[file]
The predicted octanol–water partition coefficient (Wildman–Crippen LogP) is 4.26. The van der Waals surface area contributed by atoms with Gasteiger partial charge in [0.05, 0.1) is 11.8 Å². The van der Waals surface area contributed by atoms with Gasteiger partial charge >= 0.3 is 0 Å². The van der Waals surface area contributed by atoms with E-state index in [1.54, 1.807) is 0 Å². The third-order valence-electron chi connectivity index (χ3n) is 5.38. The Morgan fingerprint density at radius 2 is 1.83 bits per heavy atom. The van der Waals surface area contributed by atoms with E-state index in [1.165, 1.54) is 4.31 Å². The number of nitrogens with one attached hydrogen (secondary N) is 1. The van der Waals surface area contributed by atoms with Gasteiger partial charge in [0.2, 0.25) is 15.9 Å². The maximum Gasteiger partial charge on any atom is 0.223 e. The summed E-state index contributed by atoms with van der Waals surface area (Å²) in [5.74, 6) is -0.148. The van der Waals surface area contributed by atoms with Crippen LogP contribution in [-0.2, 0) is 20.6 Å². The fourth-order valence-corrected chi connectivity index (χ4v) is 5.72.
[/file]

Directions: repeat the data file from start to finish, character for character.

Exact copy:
The predicted octanol–water partition coefficient (Wildman–Crippen LogP) is 4.26. The van der Waals surface area contributed by atoms with Gasteiger partial charge in [0.05, 0.1) is 11.8 Å². The van der Waals surface area contributed by atoms with Gasteiger partial charge >= 0.3 is 0 Å². The van der Waals surface area contributed by atoms with E-state index in [1.54, 1.807) is 0 Å². The third-order valence-electron chi connectivity index (χ3n) is 5.38. The Morgan fingerprint density at radius 2 is 1.83 bits per heavy atom. The van der Waals surface area contributed by atoms with E-state index in [1.165, 1.54) is 4.31 Å². The number of nitrogens with one attached hydrogen (secondary N) is 1. The van der Waals surface area contributed by atoms with Gasteiger partial charge in [0.2, 0.25) is 15.9 Å². The maximum Gasteiger partial charge on any atom is 0.223 e. The summed E-state index contributed by atoms with van der Waals surface area (Å²) in [5.74, 6) is -0.148. The van der Waals surface area contributed by atoms with Crippen LogP contribution in [-0.2, 0) is 20.6 Å². The fourth-order valence-corrected chi connectivity index (χ4v) is 5.72.